I now strive 365 days a year for the website as a full-time editor-in-chief for the site, so as to ensure the world sees and hears from someone born and raised by the scale and scope of the megalopolis known as Los Angeles.

From the East to the South side, and from Central L.A. to the Valley, our communities are teeming with workers and dreamers, and J.T. the L.A. Storyteller is still committed to honoring every single one of them as much as scale and scope allow.  

For more of this story and those of our fellow L.A. storytellers, please RSVP to our special gathering online tonight at EastHollywood.Eventbrite.com.

And through it all, REMEMBER: J.T. remains committed to the tenacity of Los Angeles, tipping hats to the hustle and bustle of our familias all the time and everywhere we’re to be found.


Dear Los Angeles, a new day has arrived

All it takes for evil to win is for good to do nothing.

Over the last 2+ years, I’ve enjoyed an immense amount of support for J.T., an ode to the city of L.A. Now it’s time to fly again.

There is no question about it: the election of a bigot to the nation’s highest office has drawn the lines of a new political landscape. In it, silence in the face of today’s bigotry is tantamount to complicity. Therefore, J.T. cannot afford to be silent; a new media project is born.

POC (for People of Color) Today is dedicated to people everywhere who are frightened, dismayed, or angered by a warmongering presidential administration that utterly fails to represent the values held by our nation. 

Whether our faces are black, brown, yellow or red, many us strive every day to stand against xenophobia, homophobia and transphobia, and the miserable racism that’s so deeply embedded in the veins of our country.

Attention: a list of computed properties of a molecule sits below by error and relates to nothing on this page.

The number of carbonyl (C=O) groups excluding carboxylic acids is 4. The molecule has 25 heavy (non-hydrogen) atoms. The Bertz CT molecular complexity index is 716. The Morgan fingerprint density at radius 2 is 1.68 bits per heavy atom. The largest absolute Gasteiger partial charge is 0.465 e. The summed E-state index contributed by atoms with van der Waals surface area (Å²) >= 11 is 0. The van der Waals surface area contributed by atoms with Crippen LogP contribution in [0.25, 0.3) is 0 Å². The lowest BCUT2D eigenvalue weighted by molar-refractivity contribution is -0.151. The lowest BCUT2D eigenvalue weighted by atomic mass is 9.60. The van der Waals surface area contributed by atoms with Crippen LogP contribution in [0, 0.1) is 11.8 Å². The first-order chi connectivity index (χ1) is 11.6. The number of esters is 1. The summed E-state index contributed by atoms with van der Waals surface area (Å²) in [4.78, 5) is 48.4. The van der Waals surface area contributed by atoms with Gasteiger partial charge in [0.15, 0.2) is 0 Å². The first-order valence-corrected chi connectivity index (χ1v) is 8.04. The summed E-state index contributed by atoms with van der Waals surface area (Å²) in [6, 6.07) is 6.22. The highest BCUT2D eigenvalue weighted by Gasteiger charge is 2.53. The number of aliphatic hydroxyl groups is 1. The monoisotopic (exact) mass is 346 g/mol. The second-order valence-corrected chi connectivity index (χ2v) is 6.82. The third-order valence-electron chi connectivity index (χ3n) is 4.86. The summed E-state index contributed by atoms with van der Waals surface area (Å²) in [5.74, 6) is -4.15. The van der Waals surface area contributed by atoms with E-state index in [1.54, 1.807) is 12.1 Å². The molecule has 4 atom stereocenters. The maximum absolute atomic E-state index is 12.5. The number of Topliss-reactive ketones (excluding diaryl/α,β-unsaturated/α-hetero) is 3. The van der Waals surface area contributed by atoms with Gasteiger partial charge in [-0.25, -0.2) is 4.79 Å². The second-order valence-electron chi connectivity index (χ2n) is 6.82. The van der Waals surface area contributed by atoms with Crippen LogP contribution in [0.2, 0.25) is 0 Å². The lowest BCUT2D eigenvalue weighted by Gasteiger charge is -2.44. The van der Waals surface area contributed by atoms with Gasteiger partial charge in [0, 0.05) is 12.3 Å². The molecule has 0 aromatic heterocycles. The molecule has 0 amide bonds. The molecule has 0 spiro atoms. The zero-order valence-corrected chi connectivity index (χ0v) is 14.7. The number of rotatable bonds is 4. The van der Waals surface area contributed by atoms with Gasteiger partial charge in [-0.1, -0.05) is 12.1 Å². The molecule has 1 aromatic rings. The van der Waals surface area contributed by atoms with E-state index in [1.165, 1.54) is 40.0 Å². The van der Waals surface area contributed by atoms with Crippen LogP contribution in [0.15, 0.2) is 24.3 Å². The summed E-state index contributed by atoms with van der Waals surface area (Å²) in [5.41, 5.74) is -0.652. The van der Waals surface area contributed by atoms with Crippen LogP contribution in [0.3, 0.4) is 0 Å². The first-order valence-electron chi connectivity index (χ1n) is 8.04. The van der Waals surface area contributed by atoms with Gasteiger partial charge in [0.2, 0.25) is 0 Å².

And it is our country. All around us it’s true: we are a world of one another, and we’ll either share it or lose it altogether, but the choice is ours.

POC Today chooses to find the moments we share, where the walls are broken and it is the people who are built up instead. Similarly to JIMBO TIMES, the emphasis at POC_T will be placed on storytelling, but unlike J.T., it will not just be yours truly.

The team is small, but it is a team in every shape and form nonetheless. And at the moment we do not yet have our official website, but our outreach is expanding week by week.

Together we stand in solidarity with our allies fighting for a better tomorrow everywhere, not completely certain of our victory for the day, but damn certain of our victory overall.

In the short term for POC_T, our goal is to find as many allies as we can through our media. In the long-term, it’s to translate our passion into action that affects change, even if only in miniscule ways. Thus, I leave it to the people of J.T.

If you can support us in this new venture, we welcome your support. If not, thank you for all your time up to this point.

We will need all the help we can get, not only for moral support, but also to expand the possibilities of our scope and range. Indeed, no matter how tempting it is to be cynical about the good that’s still possible with the challenges ahead, with POC Today the sky is just the beginning. And we are preparing for lift-off —

We are flying. Won’t you fly with us?